Last week, as part of my company's investment work in the health care industry, I sat through a marketing pitch from a Chinese manufacturer of low-cost and disposable drug tests, many of which deliver results in mere seconds. They ranged from the familiar home pregnancy tests to sophisticated multi-panel urine screens (for narcotics) -- and even included a mouth swab for measuring blood-alcohol levels, the kind you'll soon be scooping out of a bowl at your favorite bar to check your ability to drive before heading home.
The pitch got me thinking about our collective future in this era of rapid biological advances: We are heading toward a world in which pharmaceutically enhanced living will be the norm throughout life, and not just among the chronically impaired and the elderly. Because these drugs, in the future, will play an even greater role in extending lives even longer than they do today, gaining access to them will become an even more contentious political issue -- both domestically and internationally -- than it is today (a good example being HIV therapies).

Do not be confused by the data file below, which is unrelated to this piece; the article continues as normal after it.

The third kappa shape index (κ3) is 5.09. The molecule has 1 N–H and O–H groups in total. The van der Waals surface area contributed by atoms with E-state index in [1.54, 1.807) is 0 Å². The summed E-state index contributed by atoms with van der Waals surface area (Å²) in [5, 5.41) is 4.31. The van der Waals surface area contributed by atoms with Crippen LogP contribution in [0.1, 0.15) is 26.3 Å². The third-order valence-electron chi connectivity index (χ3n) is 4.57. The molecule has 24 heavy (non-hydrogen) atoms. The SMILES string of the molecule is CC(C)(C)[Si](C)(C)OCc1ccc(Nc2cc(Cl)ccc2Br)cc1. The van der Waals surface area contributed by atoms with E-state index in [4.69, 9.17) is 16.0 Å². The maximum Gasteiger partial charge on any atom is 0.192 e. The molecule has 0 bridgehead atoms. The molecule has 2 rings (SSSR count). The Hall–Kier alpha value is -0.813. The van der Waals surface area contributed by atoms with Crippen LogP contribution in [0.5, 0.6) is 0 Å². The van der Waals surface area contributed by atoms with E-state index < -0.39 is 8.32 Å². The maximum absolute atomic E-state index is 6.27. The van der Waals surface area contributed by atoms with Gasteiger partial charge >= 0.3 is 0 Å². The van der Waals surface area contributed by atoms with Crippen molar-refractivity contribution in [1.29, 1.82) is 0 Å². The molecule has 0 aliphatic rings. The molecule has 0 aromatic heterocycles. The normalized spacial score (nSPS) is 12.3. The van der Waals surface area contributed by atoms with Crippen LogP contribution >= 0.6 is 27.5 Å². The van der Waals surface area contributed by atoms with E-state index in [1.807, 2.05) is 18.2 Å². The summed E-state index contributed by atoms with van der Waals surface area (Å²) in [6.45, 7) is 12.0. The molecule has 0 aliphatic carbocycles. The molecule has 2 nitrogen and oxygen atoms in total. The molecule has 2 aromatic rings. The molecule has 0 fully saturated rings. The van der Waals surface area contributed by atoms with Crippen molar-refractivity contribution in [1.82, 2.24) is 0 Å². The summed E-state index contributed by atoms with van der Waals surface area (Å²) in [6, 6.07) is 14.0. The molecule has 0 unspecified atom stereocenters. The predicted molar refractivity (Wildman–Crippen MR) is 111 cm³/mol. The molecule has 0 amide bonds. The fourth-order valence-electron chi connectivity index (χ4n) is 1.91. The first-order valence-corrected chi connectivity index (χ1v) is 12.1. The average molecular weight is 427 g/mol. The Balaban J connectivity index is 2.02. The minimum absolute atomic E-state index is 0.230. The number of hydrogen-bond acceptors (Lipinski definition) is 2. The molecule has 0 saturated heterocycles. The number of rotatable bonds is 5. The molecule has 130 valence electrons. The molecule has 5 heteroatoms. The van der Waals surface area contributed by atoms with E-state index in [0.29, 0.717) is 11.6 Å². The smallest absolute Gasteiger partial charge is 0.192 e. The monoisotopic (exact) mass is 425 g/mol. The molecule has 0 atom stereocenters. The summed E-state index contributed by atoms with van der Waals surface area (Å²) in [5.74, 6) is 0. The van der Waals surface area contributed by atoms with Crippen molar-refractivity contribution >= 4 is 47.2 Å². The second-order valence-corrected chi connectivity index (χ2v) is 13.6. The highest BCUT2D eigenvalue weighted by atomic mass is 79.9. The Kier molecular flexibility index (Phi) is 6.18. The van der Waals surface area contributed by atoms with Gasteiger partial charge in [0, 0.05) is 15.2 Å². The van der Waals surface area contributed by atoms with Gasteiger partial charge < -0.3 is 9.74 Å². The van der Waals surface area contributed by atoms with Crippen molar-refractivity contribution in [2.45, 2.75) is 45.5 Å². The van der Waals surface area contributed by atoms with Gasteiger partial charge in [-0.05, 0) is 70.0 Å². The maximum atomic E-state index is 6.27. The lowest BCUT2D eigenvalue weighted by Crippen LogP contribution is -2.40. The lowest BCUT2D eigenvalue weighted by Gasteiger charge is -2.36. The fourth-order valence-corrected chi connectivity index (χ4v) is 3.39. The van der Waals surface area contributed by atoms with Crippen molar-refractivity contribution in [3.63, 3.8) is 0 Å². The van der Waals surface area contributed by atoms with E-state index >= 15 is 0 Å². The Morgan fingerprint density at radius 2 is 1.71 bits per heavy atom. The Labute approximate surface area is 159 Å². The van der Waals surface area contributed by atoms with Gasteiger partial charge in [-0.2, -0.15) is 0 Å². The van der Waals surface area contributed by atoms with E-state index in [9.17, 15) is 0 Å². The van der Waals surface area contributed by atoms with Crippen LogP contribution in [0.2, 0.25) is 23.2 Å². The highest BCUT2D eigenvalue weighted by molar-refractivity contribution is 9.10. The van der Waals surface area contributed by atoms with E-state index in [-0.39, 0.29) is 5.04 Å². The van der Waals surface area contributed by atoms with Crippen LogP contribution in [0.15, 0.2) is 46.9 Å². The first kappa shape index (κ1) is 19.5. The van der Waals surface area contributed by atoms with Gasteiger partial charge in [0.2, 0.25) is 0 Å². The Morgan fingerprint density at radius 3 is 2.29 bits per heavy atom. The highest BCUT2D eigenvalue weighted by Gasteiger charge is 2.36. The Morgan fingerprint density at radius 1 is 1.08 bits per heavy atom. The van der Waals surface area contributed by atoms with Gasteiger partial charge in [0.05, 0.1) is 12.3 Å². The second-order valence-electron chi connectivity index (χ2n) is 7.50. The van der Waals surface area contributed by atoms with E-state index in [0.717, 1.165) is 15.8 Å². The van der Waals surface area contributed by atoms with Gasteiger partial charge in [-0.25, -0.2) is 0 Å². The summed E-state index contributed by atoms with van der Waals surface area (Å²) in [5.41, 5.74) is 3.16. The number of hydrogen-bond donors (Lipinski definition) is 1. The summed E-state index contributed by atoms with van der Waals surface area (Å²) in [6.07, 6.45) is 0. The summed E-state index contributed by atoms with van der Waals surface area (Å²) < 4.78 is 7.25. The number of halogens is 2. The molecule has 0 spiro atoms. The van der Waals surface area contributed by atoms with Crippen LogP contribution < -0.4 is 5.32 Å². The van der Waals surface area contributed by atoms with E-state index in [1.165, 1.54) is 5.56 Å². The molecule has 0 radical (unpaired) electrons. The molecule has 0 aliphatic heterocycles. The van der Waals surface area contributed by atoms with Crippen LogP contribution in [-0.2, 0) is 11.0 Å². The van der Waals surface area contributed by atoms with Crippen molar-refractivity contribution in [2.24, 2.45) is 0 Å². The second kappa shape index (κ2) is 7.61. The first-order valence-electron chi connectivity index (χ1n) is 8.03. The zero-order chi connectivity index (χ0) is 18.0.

While there's plenty of upside potential here, one significant challenge will be developing and enforcing a complex set of rules regarding who can do what while using which drugs. We're already familiar with the obvious rules: all your shots before kindergarten, no driving under the influence, and no home-run slugging after "juicing." But that still leaves enormous room for a whole raft of new rules for perfectly legal substances: no concentration-enhancing drugs while taking educational tests, for example, or no judgment-impairing stuff while working with minors. In the international arena, it could also mean restrictions regarding access to certain countries -- Islamic states that outlaw blood levels of drugs derived from various substances, or other special "preserves" for various kinds of substance-free tourism.